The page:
Hot Off the Web- May 26, 2014

Contents: ‘To’ vs. ‘through’ retirement strategies, ETF definitions, high market values? home investors: buy-to-flip morphs into buy-to-rent, IMF’s macroprudential advice for Canada’s housing, Nortel allocation trial, can workers really self-prep for retirement? don’t leave free money on the table, managing pensions not just about assets, scammers capitalizing on new UK pension flexibility, demographics to drive slower Canadian economy, anchorless retirement living, no retirement apocalypse but $1M is not what it used to be, actuarial pension delusion.

Personal Finance and Investments

Tom Lauricella in WSJ’s “Dueling strategies for your retirement funds” covers again the ground applicable particularly (though not exclusively) to target-date funds and whether the intent of the strategy is to cover the lifecycle ‘to’ vs. ‘through’ retirement. He defines the difference in intent to be “The “to” refers to preserving savings for an expected retirement date; the goal is to get “to” that date without last-minute harm to your nest egg. Generally this means cutting back sharply on riskier investments—namely stocks—in the years leading up to retirement, even if it reduces the potential for growth. A “through” strategy means tilting a portfolio to keep increasing savings well into, or “through,” retirement. That means higher allocations to stocks and other riskier investments despite a bigger risk of losses.”

In the Globe and Mail’s “Investment fees: You’re going to pay ‘no matter what you’re doing’” Guy Dixon reviews again the various forms of compensation for ‘advice’ and suggests that whether you like/see/know it or not you’ll pay 1-2% a year. The compensation mechanisms discussed include: commissions, front-end and/or trailer fees/MERs, fee-only for work they do and fee-based (some percent of assets). (The 1-2% per year mentioned is too expensive for advice, and look for an adviser who is prepared to do the work on a fiduciary or client’s best interest basis.)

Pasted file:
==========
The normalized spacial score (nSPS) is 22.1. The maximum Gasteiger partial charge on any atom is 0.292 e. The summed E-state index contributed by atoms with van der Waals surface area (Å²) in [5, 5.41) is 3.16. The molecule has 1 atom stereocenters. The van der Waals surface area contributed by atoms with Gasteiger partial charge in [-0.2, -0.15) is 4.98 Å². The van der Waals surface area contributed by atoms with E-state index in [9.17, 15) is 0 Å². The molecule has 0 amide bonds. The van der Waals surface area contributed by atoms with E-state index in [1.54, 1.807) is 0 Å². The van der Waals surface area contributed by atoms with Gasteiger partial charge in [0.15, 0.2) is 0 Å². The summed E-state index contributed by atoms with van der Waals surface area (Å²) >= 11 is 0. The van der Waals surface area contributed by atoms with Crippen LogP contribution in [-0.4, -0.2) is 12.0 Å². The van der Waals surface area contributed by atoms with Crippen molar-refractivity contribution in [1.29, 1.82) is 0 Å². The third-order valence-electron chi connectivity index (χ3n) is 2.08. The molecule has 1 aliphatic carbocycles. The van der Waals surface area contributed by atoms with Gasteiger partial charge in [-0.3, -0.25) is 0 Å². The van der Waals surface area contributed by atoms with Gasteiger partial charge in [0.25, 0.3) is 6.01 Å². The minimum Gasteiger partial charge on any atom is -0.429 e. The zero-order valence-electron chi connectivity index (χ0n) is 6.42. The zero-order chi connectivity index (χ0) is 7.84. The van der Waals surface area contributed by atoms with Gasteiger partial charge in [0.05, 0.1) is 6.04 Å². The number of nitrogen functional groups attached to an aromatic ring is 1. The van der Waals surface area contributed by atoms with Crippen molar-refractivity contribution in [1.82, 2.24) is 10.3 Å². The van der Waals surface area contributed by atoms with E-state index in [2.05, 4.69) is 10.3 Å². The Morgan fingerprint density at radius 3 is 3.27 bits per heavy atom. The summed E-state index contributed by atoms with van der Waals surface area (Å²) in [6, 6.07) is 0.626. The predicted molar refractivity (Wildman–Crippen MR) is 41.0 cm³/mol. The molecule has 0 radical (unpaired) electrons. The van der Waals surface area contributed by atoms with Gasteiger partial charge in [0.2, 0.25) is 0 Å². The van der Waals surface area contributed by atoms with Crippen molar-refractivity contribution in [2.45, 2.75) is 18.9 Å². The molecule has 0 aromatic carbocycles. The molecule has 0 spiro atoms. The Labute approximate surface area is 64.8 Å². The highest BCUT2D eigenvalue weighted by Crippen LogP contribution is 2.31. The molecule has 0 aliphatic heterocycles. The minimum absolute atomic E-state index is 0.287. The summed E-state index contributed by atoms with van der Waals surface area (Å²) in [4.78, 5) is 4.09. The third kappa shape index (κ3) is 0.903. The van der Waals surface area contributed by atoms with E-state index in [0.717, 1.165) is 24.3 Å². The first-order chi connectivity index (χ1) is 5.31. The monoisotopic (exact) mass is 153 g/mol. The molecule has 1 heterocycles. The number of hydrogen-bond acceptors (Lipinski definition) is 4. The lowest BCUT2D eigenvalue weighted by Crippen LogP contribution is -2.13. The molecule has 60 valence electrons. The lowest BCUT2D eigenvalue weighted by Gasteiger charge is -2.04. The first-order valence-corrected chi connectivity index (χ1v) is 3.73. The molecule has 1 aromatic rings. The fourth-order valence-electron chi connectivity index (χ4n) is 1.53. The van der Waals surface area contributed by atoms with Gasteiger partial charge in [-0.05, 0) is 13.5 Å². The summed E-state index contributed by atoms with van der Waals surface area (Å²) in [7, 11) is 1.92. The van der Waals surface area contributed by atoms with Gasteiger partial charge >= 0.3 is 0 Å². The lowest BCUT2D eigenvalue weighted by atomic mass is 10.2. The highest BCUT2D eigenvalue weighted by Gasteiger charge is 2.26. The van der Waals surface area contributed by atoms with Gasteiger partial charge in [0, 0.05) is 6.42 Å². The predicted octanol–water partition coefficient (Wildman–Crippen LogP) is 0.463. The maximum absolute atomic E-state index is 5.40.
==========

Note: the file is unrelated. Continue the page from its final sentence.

In’s “Ferri on exchange-traded confusion” Rick Ferri discusses the structural differences and corresponding tax implications of the “five basic exchange-traded product (ETP) structures: open-end funds, unit investment trusts (UITs), grantor trusts, limited partnerships and exchange-traded notes. You might also be interested in a somewhat related article in’s “Smart ‘Beta’ 6: A better definition” in which Elizabeth Kashner categorizes “smart-beta”  funds to a much greater level of granularity according to “what funds actually do” or fund strategy rather than the “name” on the fund.

In WSJ’s “Stocks: Are you nervous yet?” Jason Zweig, given the strong market advance in the past year, discusses different measures of market valuation and its implications on future returns. Some of the numbers mentions current Price-to-(next 12 months of)Earnings ratio is 15.3 for the S&P 500. MSCI World ex USA index had in 2007 a 27.2 P/E ratio against average earning over the previous five years compared to 19.2 now. US stocks delivered “annual returns of 10% and up, after inflation—when investors buy them at less than 14 times their long-term dividends, adjusted for the cost of living.” But it was 1942 the last time US stocks were that cheap; whereas since 1987 92% of the time the US market has been trading at >35 this P/D ratio measure which suggests 3-4% real returns for the next decade. Foreign stocks are cheaper by the various measures and are ‘expected’ to outperform.


Real Estate

In the WSJ’s “Housing investor settle into a holding pattern”  Whelan and Dougherty report that after the home “buying binge” investors appear to be shifting tactics. The original plan was to keep buying fire-sale priced property and eventually sell at a profit. However prices have appreciated faster than expected, making it more difficult to buy at fire-sale prices, so they settling into “generating steady income from tenants” by running a rental business. (To me the whole think doesn’t add up. If prices accelerated “so much” then why not sell and move to the next opportunity? Are there no buyers at the current home price point created by investors? Can large corporations profitably run disjoint/individual rental properties profitably? If investors try to bail out, what will happen to US  home prices?!? If flipping strategy didn’t work as originally advertised, why would we believe the same people that the rental one will work better? Time will tell. Perhaps buyers who want to live in the home will get another chance soon?)